Politics & Government

Trump and Republican leaders differ on a lower corporate tax rate

President Donald Trump applauds on Capitol Hill in Washington, Tuesday, April 25, 2017, during the U.S. Holocaust Memorial Museum's National Days of Remembrance ceremony.
President Donald Trump applauds on Capitol Hill in Washington, Tuesday, April 25, 2017, during the U.S. Holocaust Memorial Museum's National Days of Remembrance ceremony. AP

President Donald Trump is set to announce what he’s calling a “tax reform and reduction” plan on Wednesday, and the longtime real estate mogul wants to slash the corporate tax rate by 20 percentage points, from 35 percent to 15 percent.

Trump floated the idea of a 15 percent corporate tax rate during the campaign, but Republican leadership in the House of Representatives is proposing a 20 percent rate as part of its tax overhaul plan.

The 5 percentage-point difference might not sound like much, but it amounts to billions in lost revenue that could make it harder for Republicans to overhaul taxes for the first time since Ronald Reagan’s presidency.

House Republicans have tried to downplay the significance of the gap between the GOP leadership’s proposal and the president’s.

“I think the bolder, the better, in tax reform,” said House Ways and Means Committee Chairman Kevin Brady, R-Texas. “All these rates, if we’re going to go bold, will be a challenge.”

“I’m talking about a 20 percent corporate tax across the board; Trump’s talking 15,” said Rep. Roger Williams, R-Texas, who has introduced his own tax plan.

I’m convinced that working with the White House we can deliver the most competitive rates in the design of the tax code in a permanent way that grows our economy and gives us the greatest growth for the greatest number of years.

Rep. Kevin Brady, R-Texas, chairman of the House Ways and Means Committee, even though he and Trump differ on their corporate tax rate proposals

Even a slight change to the corporate tax rate would have massive impacts for the economy and the federal budget deficit.

The Tax Policy Center, jointly run by the centrist Urban Institute and the center-left Brookings Institution, estimates that Trump’s proposed 15 percent rate would reduce federal revenues by $2.4 trillion over the first decade.

“It’s hard, really, to psych out what his game is,” Tax Policy Center co-director Eric Toder said. “Maybe he’s just trying to be very generous to his business supporters and give them a bigger break than House Republicans are offering.”

But that bigger corporate tax break could make it harder for House Speaker Paul Ryan, R-Wis., and Brady to meet their target of passing a revenue-neutral tax overhaul by the end of the year. Any tax plan must be revenue-neutral after 10 years in order to require just a simple majority in the Senate to pass, a necessity when Republicans hold only 52 seats.

Chris Edwards of the Cato Institute, a libertarian-leaning think tank, said Trump’s desire to win was the guiding factor behind the 15 percent corporate tax rate instead of 20 percent.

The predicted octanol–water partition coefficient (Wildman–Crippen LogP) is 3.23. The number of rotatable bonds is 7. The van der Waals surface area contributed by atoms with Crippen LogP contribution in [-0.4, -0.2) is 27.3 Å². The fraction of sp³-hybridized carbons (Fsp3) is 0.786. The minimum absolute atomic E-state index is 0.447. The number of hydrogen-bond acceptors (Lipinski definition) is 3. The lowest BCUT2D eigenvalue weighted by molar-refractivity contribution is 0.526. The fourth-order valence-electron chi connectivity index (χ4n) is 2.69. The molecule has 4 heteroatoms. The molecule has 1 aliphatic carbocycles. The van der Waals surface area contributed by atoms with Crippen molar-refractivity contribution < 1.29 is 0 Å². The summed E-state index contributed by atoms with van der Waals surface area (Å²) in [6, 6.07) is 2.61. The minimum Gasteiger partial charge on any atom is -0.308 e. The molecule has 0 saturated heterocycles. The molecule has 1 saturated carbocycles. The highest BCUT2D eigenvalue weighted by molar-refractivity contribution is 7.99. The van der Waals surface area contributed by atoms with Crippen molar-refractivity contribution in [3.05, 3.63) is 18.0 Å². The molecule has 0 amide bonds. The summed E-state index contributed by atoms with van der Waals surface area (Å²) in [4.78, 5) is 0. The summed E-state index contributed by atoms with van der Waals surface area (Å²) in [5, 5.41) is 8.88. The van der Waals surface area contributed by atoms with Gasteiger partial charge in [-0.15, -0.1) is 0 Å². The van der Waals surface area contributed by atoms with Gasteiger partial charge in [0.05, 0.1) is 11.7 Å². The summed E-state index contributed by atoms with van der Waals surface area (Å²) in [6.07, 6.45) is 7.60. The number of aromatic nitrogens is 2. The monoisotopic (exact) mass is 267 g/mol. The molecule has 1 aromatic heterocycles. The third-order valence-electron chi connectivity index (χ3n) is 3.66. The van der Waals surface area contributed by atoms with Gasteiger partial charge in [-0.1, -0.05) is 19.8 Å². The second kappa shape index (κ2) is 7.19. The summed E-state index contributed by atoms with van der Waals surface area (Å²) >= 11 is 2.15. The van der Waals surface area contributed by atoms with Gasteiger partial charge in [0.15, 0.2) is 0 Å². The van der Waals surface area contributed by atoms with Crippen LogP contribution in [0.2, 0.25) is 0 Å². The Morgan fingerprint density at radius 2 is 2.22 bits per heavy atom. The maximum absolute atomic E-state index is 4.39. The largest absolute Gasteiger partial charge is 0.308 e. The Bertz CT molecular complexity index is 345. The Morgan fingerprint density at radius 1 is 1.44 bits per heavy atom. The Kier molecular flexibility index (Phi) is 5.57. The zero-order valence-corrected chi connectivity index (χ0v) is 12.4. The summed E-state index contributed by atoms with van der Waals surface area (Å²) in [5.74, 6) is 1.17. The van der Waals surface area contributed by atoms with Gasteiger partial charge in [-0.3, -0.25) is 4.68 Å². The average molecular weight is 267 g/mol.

“With a federal rate of 20 percent . . . we would be right around the world average,” Edwards said. “Trump said he wants to make America great again and he wants to do one better.”

Edwards supports the effort to lower the corporate tax rate, and he said fewer corporations would avoid taxes and shift their profits abroad if a lower rate were to be enacted. He also thinks a lower corporate rate would unite the Trump White House’s business-leaning and nationalistic wings.

“It fits entirely with Trump’s nationalistic rhetoric, but it’s also a free-market policy,” Edwards said.

Treasury Secretary Steve Mnuchin said earlier this week that a tax overhaul plan would pay for itself through economic growth, but it’s not clear how such a dramatic tax cut would be revenue-neutral.

I’m not sure (Trump) is aware of the challenges of making tax policy changes.

Alexandra Thornton, senior director of tax policy with the left-leaning Center for American Progress

“I’m convinced that working with the White House we can deliver the most competitive rates in the design of the tax code in a permanent way that grows our economy and gives us the greatest growth for the greatest number of years,” Brady said.

Brady will meet with Mnuchin and Gary Cohn, Trump’s chief economic adviser, ahead of Wednesday’s announcement.

Alexandra Thornton, a senior director of tax policy with the left-leaning Center for American Progress, said the bigger proposed corporate tax cut signaled that Trump was serious about cutting entitlements like Social Security and Medicare to pay for it.

“I’m not sure he’s aware of the challenges of making tax policy changes,” Thornton said. “Even seemingly simple approaches can be very difficult to work out.”

Thornton said there was no chance that Democrats would work with Trump on a tax overhaul, something that happened in 1986, when Democrats sponsored Reagan’s plan.

“I think it’s very difficult if you’re not doing it in a bipartisan way,” Toder said. “It requires very heavy participation by the administration, because you’re not going to have consensus within a single party. Tax reform is going to cause some losers.”

Toder was referring to the border adjustment tax, a proposal by Ryan and Brady to levy a 20 percent tax on imported goods to help make a tax overhaul revenue-neutral. A number of congressional Republicans and conservative interest groups oppose the border tax.

“As a country we should not accept a tax code that favors foreign workers and foreign products over American workers and American products,” Brady said. “The border adjustment provision isn’t just a pay-for, it is about leveling the playing field and taxing all products and services equally.”

Alex Daugherty: 202-383-6049, @alextdaugherty

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